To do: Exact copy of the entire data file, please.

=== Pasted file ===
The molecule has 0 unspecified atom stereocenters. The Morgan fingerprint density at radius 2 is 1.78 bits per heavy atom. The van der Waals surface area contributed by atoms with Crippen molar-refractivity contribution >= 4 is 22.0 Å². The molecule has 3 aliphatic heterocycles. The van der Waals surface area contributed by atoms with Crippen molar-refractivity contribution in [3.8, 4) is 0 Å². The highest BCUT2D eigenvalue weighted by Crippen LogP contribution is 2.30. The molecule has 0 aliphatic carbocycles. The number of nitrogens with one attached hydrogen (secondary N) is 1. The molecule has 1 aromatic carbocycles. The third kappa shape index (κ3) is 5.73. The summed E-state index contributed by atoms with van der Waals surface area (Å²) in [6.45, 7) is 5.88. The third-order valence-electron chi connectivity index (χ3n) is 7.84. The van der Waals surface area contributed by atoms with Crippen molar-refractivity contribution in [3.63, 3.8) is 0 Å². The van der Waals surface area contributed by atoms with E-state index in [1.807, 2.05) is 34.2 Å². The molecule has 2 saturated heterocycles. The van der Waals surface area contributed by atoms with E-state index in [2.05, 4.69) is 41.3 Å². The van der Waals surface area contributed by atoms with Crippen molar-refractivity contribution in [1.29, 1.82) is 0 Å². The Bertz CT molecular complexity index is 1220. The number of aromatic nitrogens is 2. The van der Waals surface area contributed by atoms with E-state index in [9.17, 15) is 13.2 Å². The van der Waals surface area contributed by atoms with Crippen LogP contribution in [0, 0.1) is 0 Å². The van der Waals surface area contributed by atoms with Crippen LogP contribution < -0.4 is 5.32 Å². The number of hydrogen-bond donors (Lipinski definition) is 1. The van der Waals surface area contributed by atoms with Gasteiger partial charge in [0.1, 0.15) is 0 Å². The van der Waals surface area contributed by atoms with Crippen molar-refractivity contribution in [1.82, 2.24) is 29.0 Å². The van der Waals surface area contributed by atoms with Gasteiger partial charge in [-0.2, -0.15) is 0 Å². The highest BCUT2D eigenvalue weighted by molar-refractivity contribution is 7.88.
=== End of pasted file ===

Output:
The molecule has 0 unspecified atom stereocenters. The Morgan fingerprint density at radius 2 is 1.78 bits per heavy atom. The van der Waals surface area contributed by atoms with Crippen molar-refractivity contribution >= 4 is 22.0 Å². The molecule has 3 aliphatic heterocycles. The van der Waals surface area contributed by atoms with Crippen molar-refractivity contribution in [3.8, 4) is 0 Å². The highest BCUT2D eigenvalue weighted by Crippen LogP contribution is 2.30. The molecule has 0 aliphatic carbocycles. The number of nitrogens with one attached hydrogen (secondary N) is 1. The molecule has 1 aromatic carbocycles. The third kappa shape index (κ3) is 5.73. The summed E-state index contributed by atoms with van der Waals surface area (Å²) in [6.45, 7) is 5.88. The third-order valence-electron chi connectivity index (χ3n) is 7.84. The van der Waals surface area contributed by atoms with Crippen molar-refractivity contribution in [3.63, 3.8) is 0 Å². The van der Waals surface area contributed by atoms with E-state index in [1.807, 2.05) is 34.2 Å². The molecule has 2 saturated heterocycles. The van der Waals surface area contributed by atoms with E-state index in [2.05, 4.69) is 41.3 Å². The van der Waals surface area contributed by atoms with Crippen molar-refractivity contribution in [1.29, 1.82) is 0 Å². The Bertz CT molecular complexity index is 1220. The number of aromatic nitrogens is 2. The van der Waals surface area contributed by atoms with E-state index in [9.17, 15) is 13.2 Å². The van der Waals surface area contributed by atoms with Crippen LogP contribution in [0, 0.1) is 0 Å². The van der Waals surface area contributed by atoms with Crippen LogP contribution < -0.4 is 5.32 Å². The number of hydrogen-bond donors (Lipinski definition) is 1. The van der Waals surface area contributed by atoms with Gasteiger partial charge in [0.1, 0.15) is 0 Å². The van der Waals surface area contributed by atoms with Crippen molar-refractivity contribution in [1.82, 2.24) is 29.0 Å². The van der Waals surface area contributed by atoms with Gasteiger partial charge in [-0.2, -0.15) is 0 Å². The highest BCUT2D eigenvalue weighted by molar-refractivity contribution is 7.88.